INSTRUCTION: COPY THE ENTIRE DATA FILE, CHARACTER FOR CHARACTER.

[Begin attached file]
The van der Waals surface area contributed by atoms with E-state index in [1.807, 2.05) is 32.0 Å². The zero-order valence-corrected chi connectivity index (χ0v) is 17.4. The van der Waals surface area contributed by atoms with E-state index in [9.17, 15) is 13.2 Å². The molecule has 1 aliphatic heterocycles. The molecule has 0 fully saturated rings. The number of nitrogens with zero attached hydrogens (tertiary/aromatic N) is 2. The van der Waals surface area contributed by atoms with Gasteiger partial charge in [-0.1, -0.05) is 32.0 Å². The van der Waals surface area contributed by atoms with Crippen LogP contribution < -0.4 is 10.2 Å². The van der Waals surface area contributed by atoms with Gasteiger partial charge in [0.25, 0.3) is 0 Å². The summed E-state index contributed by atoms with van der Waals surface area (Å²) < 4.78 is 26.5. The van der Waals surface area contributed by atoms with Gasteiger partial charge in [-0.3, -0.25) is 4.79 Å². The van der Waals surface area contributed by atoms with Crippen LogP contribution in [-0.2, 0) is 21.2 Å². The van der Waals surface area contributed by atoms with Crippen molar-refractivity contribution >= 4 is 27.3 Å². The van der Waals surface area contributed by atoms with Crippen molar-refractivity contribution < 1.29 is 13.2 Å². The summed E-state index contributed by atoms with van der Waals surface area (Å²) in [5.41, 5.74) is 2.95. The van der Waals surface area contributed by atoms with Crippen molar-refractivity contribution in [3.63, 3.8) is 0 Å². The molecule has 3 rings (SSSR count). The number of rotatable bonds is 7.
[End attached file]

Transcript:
The van der Waals surface area contributed by atoms with E-state index in [1.807, 2.05) is 32.0 Å². The zero-order valence-corrected chi connectivity index (χ0v) is 17.4. The van der Waals surface area contributed by atoms with E-state index in [9.17, 15) is 13.2 Å². The molecule has 1 aliphatic heterocycles. The molecule has 0 fully saturated rings. The number of nitrogens with zero attached hydrogens (tertiary/aromatic N) is 2. The van der Waals surface area contributed by atoms with Gasteiger partial charge in [-0.1, -0.05) is 32.0 Å². The van der Waals surface area contributed by atoms with Crippen LogP contribution < -0.4 is 10.2 Å². The van der Waals surface area contributed by atoms with Gasteiger partial charge in [0.25, 0.3) is 0 Å². The summed E-state index contributed by atoms with van der Waals surface area (Å²) < 4.78 is 26.5. The van der Waals surface area contributed by atoms with Gasteiger partial charge in [-0.3, -0.25) is 4.79 Å². The van der Waals surface area contributed by atoms with Crippen LogP contribution in [-0.2, 0) is 21.2 Å². The van der Waals surface area contributed by atoms with Crippen molar-refractivity contribution >= 4 is 27.3 Å². The van der Waals surface area contributed by atoms with Crippen molar-refractivity contribution < 1.29 is 13.2 Å². The summed E-state index contributed by atoms with van der Waals surface area (Å²) in [5.41, 5.74) is 2.95. The van der Waals surface area contributed by atoms with Crippen molar-refractivity contribution in [3.63, 3.8) is 0 Å². The molecule has 3 rings (SSSR count). The number of rotatable bonds is 7.